Christopher Lawrence – Mentoring and Support

“You choose family.”

I think . . . all people find new family. They just don’t find see it is finding new family, whereas those of us who are estranged from our families do see it as finding new family. I think when you move away your own family and marry somebody, you take on their family. Or you take on the group of friends as your family, but they don’t see it that way. I think we have named it as “family of choice.”

I been very clear about that. Karen [Nielsen] and Bonnie [Foster] are my family. They are my family, and they are two people who have been as close to me as any family member has been, have protected me more than any family member ever has, [including] my mother and father. Have stood up for me, have nurtured me, have helped me, have rescued me, have done all the things that family does for each other. Have got me back on track. Have told me when I’m full of shit. Have, you know, have been there, as my family. I am very clear that, yes, you choose family. You do. Especially those of us who were gay. We actually learned to name it that. How else do you have a life? You live a very lonely life, if you don’t create a family. You do, and my life is not lonely. It is very rich. I mean, besides my dogs [laughs], I have wonderful friends. Most of them are lesbian actually. [Laughs.] I’ve always felt like I have an inner lesbian.

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When I first moved in, the house over there had a pastor and his wife, and their two or three kids living there. The pastor came over and met us. Of course I told him about [my partner] Anthony. Anthony by that time already had AIDS. He wanted us to come to his parish. The pastor’s wife, however . . . I never saw the kids. I found out the year later [the pastor’s wife] went over to visit [another neighbor,] Margo, who is the German woman who lived in Germany during World War II and saw all that crap. She went over and started talking to [Margo] about the two homosexuals who were living down here and how she was afraid to have her kids play out in the front yard. So [Margo] told me, that [she] threw [the pastor’s wife] out of the house. [Laughs.] This little old lady!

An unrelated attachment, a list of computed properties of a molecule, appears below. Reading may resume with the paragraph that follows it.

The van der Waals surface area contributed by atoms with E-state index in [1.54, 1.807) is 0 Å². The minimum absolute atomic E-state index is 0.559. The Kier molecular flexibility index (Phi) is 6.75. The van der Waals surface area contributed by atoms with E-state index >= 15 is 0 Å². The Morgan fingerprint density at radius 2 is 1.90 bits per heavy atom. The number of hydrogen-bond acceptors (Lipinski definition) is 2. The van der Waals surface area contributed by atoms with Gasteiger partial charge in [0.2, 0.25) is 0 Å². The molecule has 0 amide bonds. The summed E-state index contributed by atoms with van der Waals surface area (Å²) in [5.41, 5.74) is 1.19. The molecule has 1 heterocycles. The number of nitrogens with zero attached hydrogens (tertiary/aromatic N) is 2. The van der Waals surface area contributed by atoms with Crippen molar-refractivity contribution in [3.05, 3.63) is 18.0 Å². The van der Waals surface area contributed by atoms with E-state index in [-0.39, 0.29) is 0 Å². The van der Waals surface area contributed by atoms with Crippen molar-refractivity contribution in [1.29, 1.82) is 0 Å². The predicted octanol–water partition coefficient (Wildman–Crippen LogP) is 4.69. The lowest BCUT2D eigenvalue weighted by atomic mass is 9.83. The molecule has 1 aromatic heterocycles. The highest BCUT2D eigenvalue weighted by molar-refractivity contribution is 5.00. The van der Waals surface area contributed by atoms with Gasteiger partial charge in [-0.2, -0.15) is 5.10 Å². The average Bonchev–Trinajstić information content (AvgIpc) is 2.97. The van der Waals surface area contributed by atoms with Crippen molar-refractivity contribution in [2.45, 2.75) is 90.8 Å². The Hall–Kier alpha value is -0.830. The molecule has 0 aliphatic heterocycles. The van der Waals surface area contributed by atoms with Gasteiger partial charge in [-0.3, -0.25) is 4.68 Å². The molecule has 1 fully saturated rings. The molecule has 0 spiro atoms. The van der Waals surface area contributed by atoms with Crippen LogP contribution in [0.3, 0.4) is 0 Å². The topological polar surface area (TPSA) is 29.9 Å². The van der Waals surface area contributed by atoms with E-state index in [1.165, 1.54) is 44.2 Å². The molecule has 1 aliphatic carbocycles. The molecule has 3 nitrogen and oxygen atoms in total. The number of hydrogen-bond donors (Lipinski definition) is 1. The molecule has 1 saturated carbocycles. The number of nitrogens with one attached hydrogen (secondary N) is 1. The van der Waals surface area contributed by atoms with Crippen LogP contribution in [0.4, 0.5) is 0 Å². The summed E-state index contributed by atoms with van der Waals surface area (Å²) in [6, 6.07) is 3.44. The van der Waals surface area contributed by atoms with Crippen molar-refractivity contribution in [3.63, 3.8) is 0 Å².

I was working and taking care of Anthony both. So I have to leave him here alone during the day. I’d bring him out so he’d get some light, put him on the couch so he could watch TV or play with the puppy and, you know, at least get some light and some entertainment. There were these two kids that lived up the street. They would come by every day. They’d yell, “faggot!” and “queer! I hope you die of AIDS!” and stuff like that as they walked by. But I was gone every day. Anthony told me about it and I kept trying to find them. They were coming over writing “queer” and “fag” on the car and stuff like that, in the dust. I told some of my neighbors, and they said, “The next time that happens, you have him call us. We will be coming out of our house at that minute.” [Laughs.] And it didn’t happen after that. Everybody on both sides of the block knows were gay. They either don’t care, or they keep their mouths shut, or they love us.

I have the one neighbor who’s moving out over here. She’s she is a devout, religious, Old Testament Christian. Of course, she talked to me about how I should repent everything, and she’s not sure that I had a Christ experience. She’s just shaking all the time, and scared all the time of everything. I’m sure doesn’t like having me here. I’m not the reason she’s moving. She’s moving to go back to Bible school in Portland so she can go back to China and convert everybody. Anyway, she’s the only one. Then the guy on the corner . . . I think . . . doesn’t like to talk; he’s not friendly to anybody. The woman who plays the harp is fine with me. Everybody else likes me. They come over and talk to me, watch the house when I’m gone, pick up my mail, and stuff like that.

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Source: Interview with Maureen Nickerson, 8 August 2007; audio held in the Museum of Arts and Culture; transcribed and edited by Laura S. Hodgman.